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Winter 2009

Cash Balance Plans

Jill Thompson
Vice President for Financial/Consulting Services, Anesthesia Business Consultants, LLC (ABC)

An increasing number of highly compensated individuals are finding that contributions made to their 401(k) and profit sharing accounts have reached the maximum allowable amounts. Now those same individuals can increase their contributions through the increasingly popular Cash Balance Plan.

As the fastest-growing retirement plan in the United States, 401(k) plans allow participants to contribute up to $22,000 for 2009, depending on the participant’s age. A profit-sharing plan allows employers to contribute another $32,500 on behalf of the participant. However, once the annual maximum contribution has been reached ($54,500 for those 50 years of age and over or $49,000 for those under 50 years of age), then no further contributions can be made for that participant on a pre-tax basis.

On the other hand, a Cash Balance Plan contribution can be as much as $200,000, which varies by age, per year. For individuals making in excess of $245,000 per year, and who have a need for additional tax deductions, a Cash Balance Plan provides a welcome respite from the low retirement plan contribution levels available through a 401(k)/profit sharing plan.

Since 1985, when Bank of America implemented the first Cash Balance Plan, thousands of companies have followed suit. Citing predictability and ease of administration, firms often opt for Cash Balance Plans because of portability, which helps attract employees, especially the young, mobile workforce in high-turnover industries. Initially, corporations with more than 10,000 employees, such as AT&T, Bell Atlantic and IBM, adopted Cash Balance Plans. However, a change in the tax law in 2001 allowed contributions to increase by as much as 60%, making Cash Balance Plans much more attractive to successful businesses and professional service firms. The Pension Protection Act of 2006 further cemented the future of Cash Balance Plans by allowing for substantial increases in contributions and tax savings.

A Cash Balance Plan is a defined benefit plan that specifies the amount of contribution to be credited to each participant. The contribution can be either a flat dollar amount or a percentage of pay. The plan credits interest on those contributions at a guaranteed rate. Each participant has an individual account which resembles the accounts in a 401(k)/profit sharing plan. All participant accounts are maintained by the plan actuary who generates annual participant statements.

The guaranteed rate of return is spelled out in the plan document and is not dependent on the plan’s investment performance. The rate of return changes each year and for many plans is equal to the yield on the 30-year Treasury bond, which in recent years has been around 5%. Once participants terminate employment, they are eligible to receive the vested portion of their account balance determined by the plan’s vesting schedule.

Companies that are good candidates for Cash Balance Plans have one or more of the following characteristics:

  1. Owners who desire to contribute more than $49,000/$54,500 per year – a Cash Balance Plan allows for both an acceleration of retirement savings and a large tax deduction.
  2. Owners over 40 years of age who desire increased tax deductions or wish to catch up on their pension savings – the maximum contributions allowed in Cash Balance Plans are age dependent. Therefore, the older the participants, the faster they can accelerate their savings.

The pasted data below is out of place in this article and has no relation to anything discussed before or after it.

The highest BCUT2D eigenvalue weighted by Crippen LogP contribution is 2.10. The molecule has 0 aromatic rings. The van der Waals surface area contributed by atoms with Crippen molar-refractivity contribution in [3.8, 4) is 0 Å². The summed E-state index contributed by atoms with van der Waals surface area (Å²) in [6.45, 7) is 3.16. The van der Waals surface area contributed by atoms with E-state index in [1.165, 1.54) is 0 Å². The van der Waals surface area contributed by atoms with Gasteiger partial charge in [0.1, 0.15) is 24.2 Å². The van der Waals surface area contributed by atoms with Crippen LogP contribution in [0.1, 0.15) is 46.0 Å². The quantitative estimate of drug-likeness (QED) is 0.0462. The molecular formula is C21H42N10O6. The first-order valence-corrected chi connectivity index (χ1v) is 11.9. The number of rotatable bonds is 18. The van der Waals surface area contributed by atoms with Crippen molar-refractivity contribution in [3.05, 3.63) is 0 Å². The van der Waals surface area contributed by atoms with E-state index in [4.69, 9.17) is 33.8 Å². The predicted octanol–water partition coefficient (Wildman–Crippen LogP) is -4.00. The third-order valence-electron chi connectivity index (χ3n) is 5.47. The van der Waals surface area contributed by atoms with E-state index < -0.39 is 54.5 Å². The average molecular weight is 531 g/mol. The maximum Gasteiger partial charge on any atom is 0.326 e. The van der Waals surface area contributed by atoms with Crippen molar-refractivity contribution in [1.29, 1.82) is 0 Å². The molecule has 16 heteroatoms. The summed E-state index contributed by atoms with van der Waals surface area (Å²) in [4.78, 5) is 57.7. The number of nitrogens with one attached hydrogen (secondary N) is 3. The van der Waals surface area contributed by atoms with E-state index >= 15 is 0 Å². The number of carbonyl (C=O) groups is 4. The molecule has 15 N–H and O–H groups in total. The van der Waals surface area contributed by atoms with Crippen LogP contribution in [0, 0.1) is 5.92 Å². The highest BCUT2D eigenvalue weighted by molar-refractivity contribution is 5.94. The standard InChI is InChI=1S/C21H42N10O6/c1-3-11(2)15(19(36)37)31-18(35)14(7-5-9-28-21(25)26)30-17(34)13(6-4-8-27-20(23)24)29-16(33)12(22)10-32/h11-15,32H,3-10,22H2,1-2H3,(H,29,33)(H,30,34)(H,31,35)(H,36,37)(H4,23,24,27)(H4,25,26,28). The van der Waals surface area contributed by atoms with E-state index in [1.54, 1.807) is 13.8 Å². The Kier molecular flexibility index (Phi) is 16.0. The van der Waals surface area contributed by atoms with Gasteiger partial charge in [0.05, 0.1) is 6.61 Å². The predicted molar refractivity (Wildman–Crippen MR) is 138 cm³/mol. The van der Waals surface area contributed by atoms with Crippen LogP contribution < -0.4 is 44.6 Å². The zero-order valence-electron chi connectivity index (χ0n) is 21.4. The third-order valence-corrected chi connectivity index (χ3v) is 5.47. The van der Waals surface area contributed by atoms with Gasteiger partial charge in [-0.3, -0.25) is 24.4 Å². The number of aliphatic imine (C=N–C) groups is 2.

3. Companies that have demonstrated consistent profit patterns – because a Cash Balance Plan is a defined benefit pension plan with required contributions, a consistent cash flow is important.
  4. Companies that are already contributing 3% or more to employees’ accounts or are at least willing to do so – while Cash Balance Plans are often established for the benefit of owners and other highly compensated individuals, other employees also benefit. The plan normally provides a minimum contribution of 5% to 7% of pay for the company’s other employees.

The types of businesses that are candidates for Cash Balance Plans include professional service businesses such as CPA and law firms, medical groups and family or closely-held businesses where there are a number of owners who are at their 401(k) and profit sharing contribution limit. Cash Balance Plans may not be right for everyone. Because they are a type of defined benefit plan, Cash Balance Plans require a commitment to specific contribution level for two to three years. It is important that a company display consistent profit patterns in order to consider a plan. One should also consider company demographics and company culture. Cash Balance Plans can allow for large contributions for select employees such as the owners; however, some company cultures dictate all employees are treated equally with regards to retirement plan contributions.

Cash Balance Plans have to be amended in order to change contribution levels because they are not profit sharing plans under which contributions can vary year to year, depending upon profitability. Employers can designate different contribution amounts for various participants. However, the frequency of amendments to change benefits may be restricted in the absence of a valid business reason. For example, if a company’s profit is not expected to support the Cash Balance Plan contribution, the plan can be amended. The plan can also be frozen or terminated.

If you are looking for additional tax deductions and need to catch up on retirement contributions, you may want to evaluate the merits of a Cash Balance Plan, which provides a significant opportunity to increase contributions into a qualified retirement plan, as well as defer taxable income.